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J Craniofac Surg. 2008 May;19(3):637-43. doi: 10.1097/SCS.0b013e31816b6c8f.

Resorbable distraction of the mandible: technical evolution and clinical experience.

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  • 1Emory University Plastic Surgery Division, Center for Craniofacial Disorders, Children's Healthcare of Atlanta, Atlanta, Georgia, USA. fburstein@aol.com

Abstract

The author has used various designs of single-stage resorbable distractors to lengthen the mandible in 100 patients aged 7 days to 16 years (mean, 4.24 y; 49 girls, 51 boys) with predictable results and minimal morbidity since 2002. The range of distraction was 15 to 30 mm (mean, 25.4 mm). Indications for surgery included mandibular hypoplasia associated with Pierre Robin sequence, craniofacial microsomia, Treacher Collins, and Nagers syndrome. The history of the development of resorbable polymers for use in craniofacial surgery and the evolution of distraction osteogenesis are reviewed. The melding of these 2 innovative technologies has led to the development of a new class of single-stage resorbable devices. These devices are quite different from the titanium distraction devices that have been used in clinical practice for more than 15 years. Through continued clinical application, the surgical methodology for resorbable distraction has been refined and simplified, although still-evolving continued experience with resorbable distraction has greatly decreased operative time and improved results.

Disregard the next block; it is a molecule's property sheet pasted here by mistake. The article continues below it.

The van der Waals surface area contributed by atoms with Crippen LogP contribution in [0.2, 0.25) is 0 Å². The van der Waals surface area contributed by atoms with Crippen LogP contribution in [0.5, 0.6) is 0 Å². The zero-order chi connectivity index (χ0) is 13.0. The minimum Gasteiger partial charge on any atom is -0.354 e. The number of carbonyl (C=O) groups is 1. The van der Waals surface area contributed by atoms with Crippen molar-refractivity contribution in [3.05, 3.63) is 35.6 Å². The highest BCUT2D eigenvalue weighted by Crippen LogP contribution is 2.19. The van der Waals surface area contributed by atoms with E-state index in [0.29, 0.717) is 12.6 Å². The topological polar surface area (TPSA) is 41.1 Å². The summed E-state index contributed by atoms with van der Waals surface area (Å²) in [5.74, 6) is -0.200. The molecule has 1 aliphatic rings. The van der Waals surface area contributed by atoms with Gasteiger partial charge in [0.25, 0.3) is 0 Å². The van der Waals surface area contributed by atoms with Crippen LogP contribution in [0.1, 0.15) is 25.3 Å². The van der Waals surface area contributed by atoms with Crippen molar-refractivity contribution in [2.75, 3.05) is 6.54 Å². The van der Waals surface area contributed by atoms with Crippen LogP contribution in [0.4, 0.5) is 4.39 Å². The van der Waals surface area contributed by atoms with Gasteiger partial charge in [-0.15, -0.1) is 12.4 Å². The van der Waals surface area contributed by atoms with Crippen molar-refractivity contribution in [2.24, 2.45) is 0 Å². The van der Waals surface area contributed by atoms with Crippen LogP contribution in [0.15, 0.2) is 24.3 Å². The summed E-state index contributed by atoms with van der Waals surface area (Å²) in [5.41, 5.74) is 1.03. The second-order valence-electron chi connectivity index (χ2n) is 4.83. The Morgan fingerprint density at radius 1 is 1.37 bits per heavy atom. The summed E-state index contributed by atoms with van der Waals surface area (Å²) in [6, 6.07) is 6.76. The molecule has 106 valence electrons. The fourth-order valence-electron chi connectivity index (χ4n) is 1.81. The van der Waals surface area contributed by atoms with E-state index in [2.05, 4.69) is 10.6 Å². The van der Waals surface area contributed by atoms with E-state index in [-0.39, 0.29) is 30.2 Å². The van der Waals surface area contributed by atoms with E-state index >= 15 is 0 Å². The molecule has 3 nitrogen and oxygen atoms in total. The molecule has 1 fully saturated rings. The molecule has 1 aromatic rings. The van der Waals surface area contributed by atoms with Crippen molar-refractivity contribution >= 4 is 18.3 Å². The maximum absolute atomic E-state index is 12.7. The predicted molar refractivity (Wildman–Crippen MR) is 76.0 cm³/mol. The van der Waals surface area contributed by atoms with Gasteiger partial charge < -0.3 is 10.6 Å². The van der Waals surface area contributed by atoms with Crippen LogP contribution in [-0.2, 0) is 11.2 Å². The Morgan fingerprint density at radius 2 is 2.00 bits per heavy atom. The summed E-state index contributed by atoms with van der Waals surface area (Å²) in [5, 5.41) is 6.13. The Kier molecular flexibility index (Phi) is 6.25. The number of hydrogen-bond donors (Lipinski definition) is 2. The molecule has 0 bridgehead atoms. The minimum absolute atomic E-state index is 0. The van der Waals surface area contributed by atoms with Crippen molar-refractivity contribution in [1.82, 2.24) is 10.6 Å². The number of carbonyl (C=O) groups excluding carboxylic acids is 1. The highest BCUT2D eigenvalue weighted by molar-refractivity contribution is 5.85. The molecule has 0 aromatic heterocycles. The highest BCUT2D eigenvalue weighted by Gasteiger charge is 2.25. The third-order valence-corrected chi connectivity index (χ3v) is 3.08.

PMID:
18520376
[PubMed - indexed for MEDLINE]
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